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Being sports reporter still a dream job

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Being a sports reporter is a dream job for me.

It’s something I have wanted to do since I was a child.

When I cover the various sporting events around the Rutherford County area each week, usually I have a press pass that I wear around my neck to let people know I’m a reporter.

About 85 percent of the time, most of them are very welcoming.

On the other hand, others act as if sports reporters just sit up in the press box and watch the game like a fan. But we are not like regular fans, we can not cheer or support either team in any way, or we will be thrown out and have our press pass taken away for the rest of the season.

I feel like some fans, do not realize all of the work that goes into the job.

Here is a typical week for me and the work that goes into covering a sporting event.

Say I’m going to cover a MTSU football game on Saturday.

In preparation for the game, I’ll look at how the Blue Raiders have played throughout the season and how they prepared for this week’s opponent.

Usually, Monday I go back and look at the stats and notes from the previous week’s game.

Also, the Sun Belt office, and the two schools also send out a notes package, which details the action during the past weekend.

I also get a chance to look at the stats and compare the teams.

It is really important if say the Blue Raiders are going to face a conference opponent like Louisiana-Monroe on Oct. 6.

Also, there is a coaches’ teleconference each Monday, when the various reporters that cover the SBC on a regular basis get a chance to ask each of the coaches questions over the phone.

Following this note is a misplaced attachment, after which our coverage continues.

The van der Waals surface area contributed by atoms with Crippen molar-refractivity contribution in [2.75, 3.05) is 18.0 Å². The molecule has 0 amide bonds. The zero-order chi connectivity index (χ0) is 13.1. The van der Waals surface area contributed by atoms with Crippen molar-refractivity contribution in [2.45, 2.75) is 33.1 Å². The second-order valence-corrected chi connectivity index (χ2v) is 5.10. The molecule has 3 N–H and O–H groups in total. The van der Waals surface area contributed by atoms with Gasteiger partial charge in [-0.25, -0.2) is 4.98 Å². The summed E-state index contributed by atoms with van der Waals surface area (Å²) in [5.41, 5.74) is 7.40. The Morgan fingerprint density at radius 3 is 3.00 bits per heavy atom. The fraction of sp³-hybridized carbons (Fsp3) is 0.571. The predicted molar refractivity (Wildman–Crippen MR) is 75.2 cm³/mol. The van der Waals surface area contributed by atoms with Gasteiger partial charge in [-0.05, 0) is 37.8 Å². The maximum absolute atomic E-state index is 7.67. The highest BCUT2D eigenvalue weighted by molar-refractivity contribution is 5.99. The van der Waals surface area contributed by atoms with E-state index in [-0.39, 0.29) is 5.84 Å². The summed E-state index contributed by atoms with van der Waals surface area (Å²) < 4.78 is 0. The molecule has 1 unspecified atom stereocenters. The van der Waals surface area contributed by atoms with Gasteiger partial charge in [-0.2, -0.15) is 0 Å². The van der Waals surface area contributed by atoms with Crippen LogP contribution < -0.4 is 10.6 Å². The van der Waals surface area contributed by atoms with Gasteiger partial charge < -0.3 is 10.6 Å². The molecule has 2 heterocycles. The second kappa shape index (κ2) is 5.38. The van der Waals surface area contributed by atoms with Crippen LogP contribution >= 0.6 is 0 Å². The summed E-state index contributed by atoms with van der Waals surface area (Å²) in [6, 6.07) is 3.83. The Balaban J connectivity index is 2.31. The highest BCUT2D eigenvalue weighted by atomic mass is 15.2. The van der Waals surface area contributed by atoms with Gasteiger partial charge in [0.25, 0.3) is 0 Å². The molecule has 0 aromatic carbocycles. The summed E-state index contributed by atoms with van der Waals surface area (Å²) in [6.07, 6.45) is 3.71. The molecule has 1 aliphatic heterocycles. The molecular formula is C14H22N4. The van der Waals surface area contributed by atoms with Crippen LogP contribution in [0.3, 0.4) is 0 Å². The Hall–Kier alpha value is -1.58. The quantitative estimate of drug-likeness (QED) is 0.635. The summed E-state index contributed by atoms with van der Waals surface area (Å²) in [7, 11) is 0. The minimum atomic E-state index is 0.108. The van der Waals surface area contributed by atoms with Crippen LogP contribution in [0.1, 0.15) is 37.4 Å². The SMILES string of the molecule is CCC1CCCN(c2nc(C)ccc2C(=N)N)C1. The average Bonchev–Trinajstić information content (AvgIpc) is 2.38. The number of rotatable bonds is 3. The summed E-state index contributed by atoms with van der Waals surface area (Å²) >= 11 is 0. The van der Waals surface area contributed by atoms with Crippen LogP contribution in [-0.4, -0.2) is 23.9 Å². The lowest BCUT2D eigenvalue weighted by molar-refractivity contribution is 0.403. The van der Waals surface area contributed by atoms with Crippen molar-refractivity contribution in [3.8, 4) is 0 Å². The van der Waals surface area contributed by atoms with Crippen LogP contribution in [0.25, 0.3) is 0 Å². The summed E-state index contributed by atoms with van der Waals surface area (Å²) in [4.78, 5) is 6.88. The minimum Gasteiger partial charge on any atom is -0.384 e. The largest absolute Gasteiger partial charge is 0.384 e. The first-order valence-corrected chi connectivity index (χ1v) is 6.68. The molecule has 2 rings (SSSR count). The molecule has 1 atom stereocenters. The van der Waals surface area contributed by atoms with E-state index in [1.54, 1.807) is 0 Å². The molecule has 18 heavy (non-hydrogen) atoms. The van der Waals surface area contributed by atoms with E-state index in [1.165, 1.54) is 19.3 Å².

The following day, the focus turns to the Blue Raiders as head coach Rick Stockstill and a couple of MTSU players take the podium for the weekly press conference with area media.

This is the best opportunity for us to ask them about the upcoming game, because interview opportunities are limited later in the week.

It can be nerve-racking depending on how MTSU’s game went the previous week. Sometimes its hard to guess what mood everyone will be in.

The next couple of days are usually reserved for more research, which is one of my favorite things about the job.

You get a chance to dig deeper for any tidbit that could be useful during the game.

Also, you are watching for breaking news, like if a key player gets injured or suspended for breaking team rules. Most of the time, I’m also putting together a preview article or feature story for the Thursday issue.

When game day is finally here, it is the start of a long day.

The old adage is “First one here, last one to leave” applies in this case. Most of us get to the stadium about two hours before kickoff.

Once the game starts, we are busy watching for any details on the field like if a key player is on the sidelines getting tended to for an injury.

Also, we are looking for any trends taking place during the game.

At halftime, this is usually the time, we start typing our stories since most of us are on a tight deadline.

Once the game is over, the real work begins.

First we receive the post-game stats and head into the room for a press conference that happens after a NCAA-mandated, 10-minute cooling-off period.

On some nights, the players and coaches wish they could have more time or not do it at all, because of their performances.

After that is over, most fans have already left the stadium, but we are busy finishing our stories. Some of us do not get done until maybe an hour or more after the final whistle.

Finally, we start all over for the next week’s action.

This is a real-world description of our job and how it works. It’s more than just watching sports for enjoyment.

Read more from:
David Hunter, Sports, Voices
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